What’s behind the spike in oil prices?

February 27, 2012

It’s easy to blame tensions with Iran for all of the recent spike in petroleum prices. But there are other catalysts for the market’s sudden surge. For one thing, U.S. economic data have been consistently surprising to the upside while the European situation appears loosely under control, both factors that suggest the global economy may yet coast along through 2012 without faltering.

Then there are the actual hits to supply taken due to geopolitical events around the world, says Marc Chandler at Brown Brothers Harriman, which in just two months have helped push Brent crude prices more than $20 higher to a 10-month high above $125 a barrel:

There has been a genuine supply shock. Between Sudan, Yemen and Syria, nearly 750k barrels per day (bpd) have been taken out of production due to political instability. On top of this Libyan oil output is about 600k bpd below pre-civil war levels.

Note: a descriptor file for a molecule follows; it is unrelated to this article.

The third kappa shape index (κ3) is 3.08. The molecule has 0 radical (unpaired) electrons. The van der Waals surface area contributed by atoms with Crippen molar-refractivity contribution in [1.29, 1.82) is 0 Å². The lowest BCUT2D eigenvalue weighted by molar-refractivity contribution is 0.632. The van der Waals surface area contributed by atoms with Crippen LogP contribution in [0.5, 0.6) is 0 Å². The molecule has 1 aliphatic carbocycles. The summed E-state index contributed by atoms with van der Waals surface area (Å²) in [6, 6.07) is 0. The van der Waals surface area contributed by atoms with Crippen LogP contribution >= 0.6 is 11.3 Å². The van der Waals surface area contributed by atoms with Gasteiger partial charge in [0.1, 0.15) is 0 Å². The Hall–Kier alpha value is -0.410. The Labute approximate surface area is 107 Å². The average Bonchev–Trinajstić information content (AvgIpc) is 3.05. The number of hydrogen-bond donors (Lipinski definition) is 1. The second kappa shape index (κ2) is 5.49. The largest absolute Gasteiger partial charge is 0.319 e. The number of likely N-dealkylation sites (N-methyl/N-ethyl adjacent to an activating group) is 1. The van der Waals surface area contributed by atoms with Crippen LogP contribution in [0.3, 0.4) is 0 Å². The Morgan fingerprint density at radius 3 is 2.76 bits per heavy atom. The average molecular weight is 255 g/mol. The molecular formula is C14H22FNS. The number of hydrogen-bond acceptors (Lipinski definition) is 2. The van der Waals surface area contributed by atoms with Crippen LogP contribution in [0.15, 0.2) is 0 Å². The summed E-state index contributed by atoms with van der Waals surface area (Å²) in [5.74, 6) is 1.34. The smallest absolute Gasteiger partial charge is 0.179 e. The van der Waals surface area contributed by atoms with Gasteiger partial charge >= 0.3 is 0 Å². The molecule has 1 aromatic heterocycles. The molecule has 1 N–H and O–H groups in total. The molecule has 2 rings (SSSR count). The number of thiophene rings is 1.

The Iranian confrontation and its response (to cut sales to the UK and France) has also taken supply out of the market. The bellicose rhetoric and fear of an escalation raises the risk premium as well. There are other, less significant supply disruptions. Aging infrastructure has seen North Sea output decline. Venezuela output is also lower.

There is also a role of increased demand. Japan, for example, is replacing some of its nuclear energy with oil. Its oil imports appear to be running about twice pre-tsunami levels. In addition, there has been some pick-up in demand from Asia. Note that the IEA forecasts oil consumption to rise 830k this year after a 740k bpd increase last year. The unusually cold European winter is also thought to be boosting demand.

Yet global markets are strangely circular: the very economic optimism that is sending oil prices higher could actually be dampened by the harsh reality of higher energy costs. Already, stock markets were taking a hit on fears that the increase in crude costs would derail the global recovery.

As Chandler notes:

Investors are well aware that most U.S. recessions (10 of past 11) were preceded by a surge in oil prices.

 

 

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